Why a Little Dabbling Will Doom Ya

A West Coast Toyota dealer delivered a great lesson to a TV salesperson recently. And I got to watch.

Media sales tip: make sure they eat enough

photo by puhhha/dpc

The dealer was a loyal, consistent radio user — in fact, he told us that he spent nearly $50,000 a month, every month, on radio. He’d done this for years.

He would occasionally advertise on the TV station I was working with. On those occasions, he’d average about $3-4000 a month, generally for a couple of months.

On radio, he runs local ads making a strong offer. On TV, he’d use the manufacturer’s creative — 25 seconds about the Camry with a 5-second dealer tag at the end.

I asked him: “Which works better for you — radio or TV?”

His reply: “Radio’s always worked for us. We’ve dabbled in TV, but it’s never worked as well as radio has.”

This was a needs analysis call, and I have a rule on needs analysis calls — no arguing. So I bit my tongue until the AE and I were back in the car.

  • He spends 50 grand a month on radio, 12 months a year, using copy that sells for his dealership.
  • When he “dabbles” in TV, it’s with less than 10% of his radio investment, for a couple of months at a time, using national image ads.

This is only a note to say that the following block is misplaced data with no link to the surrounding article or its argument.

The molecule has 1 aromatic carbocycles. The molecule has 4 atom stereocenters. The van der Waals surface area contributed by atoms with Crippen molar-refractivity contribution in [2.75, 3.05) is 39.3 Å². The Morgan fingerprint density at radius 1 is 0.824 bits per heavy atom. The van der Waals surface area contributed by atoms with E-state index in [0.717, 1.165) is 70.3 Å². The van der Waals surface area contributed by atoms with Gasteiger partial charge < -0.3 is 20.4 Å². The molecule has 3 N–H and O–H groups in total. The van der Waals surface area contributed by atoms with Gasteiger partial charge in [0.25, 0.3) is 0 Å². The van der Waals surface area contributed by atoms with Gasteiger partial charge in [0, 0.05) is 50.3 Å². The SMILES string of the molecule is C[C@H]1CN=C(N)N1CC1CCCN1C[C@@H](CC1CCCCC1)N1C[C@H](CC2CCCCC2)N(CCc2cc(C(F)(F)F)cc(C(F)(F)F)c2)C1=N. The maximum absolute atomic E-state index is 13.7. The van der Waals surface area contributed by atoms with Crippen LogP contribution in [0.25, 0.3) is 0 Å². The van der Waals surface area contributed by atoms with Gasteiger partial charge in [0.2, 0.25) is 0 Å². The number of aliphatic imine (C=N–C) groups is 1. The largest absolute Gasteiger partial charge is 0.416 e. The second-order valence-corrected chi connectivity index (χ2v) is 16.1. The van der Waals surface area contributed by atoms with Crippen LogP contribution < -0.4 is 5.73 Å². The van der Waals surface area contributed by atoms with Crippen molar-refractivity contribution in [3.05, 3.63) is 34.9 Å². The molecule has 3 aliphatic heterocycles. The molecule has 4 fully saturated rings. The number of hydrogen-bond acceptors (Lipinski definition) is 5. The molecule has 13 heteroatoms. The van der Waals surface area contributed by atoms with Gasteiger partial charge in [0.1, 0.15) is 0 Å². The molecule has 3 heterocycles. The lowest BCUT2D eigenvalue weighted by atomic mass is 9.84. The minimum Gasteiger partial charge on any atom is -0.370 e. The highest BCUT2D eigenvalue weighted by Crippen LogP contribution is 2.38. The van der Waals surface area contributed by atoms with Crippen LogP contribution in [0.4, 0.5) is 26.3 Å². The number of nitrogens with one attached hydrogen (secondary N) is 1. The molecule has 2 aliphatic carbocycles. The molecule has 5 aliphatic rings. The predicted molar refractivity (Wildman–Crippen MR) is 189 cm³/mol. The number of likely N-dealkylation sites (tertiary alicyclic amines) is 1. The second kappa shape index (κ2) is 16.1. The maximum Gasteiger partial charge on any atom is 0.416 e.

Of course radio works better for him!

This applies to all media choices. Over the years I’ve seen plenty of cases where the investment levels were reversed — advertisers making a genuine commitment to television and dabbling in radio. Those advertisers invariably decide that TV works better.

I’ve watched major long-time advertisers on TV or Radio Station A  give Station B a small short-term “test”. Inevitably, they conclude what they “knew” all along — Station B just doesn’t work as well as Station A.

As media sellers, we get mad at these clients for not giving our medium a fair shake, but some of the blame belongs with us. Because we let them do it.

Every time we accept a small order from a big advertiser…

Every time we let them “test” our station for a month…

Every time we let them dabble when we know that they need to make a real commitment…

…we create another client who tells everyone that “I tried [name of medium here] and it didn’t work.”

Don’t let ’em dabble.

Question: How do you convince new clients to make a real commitment? You can leave a comment by clicking here.



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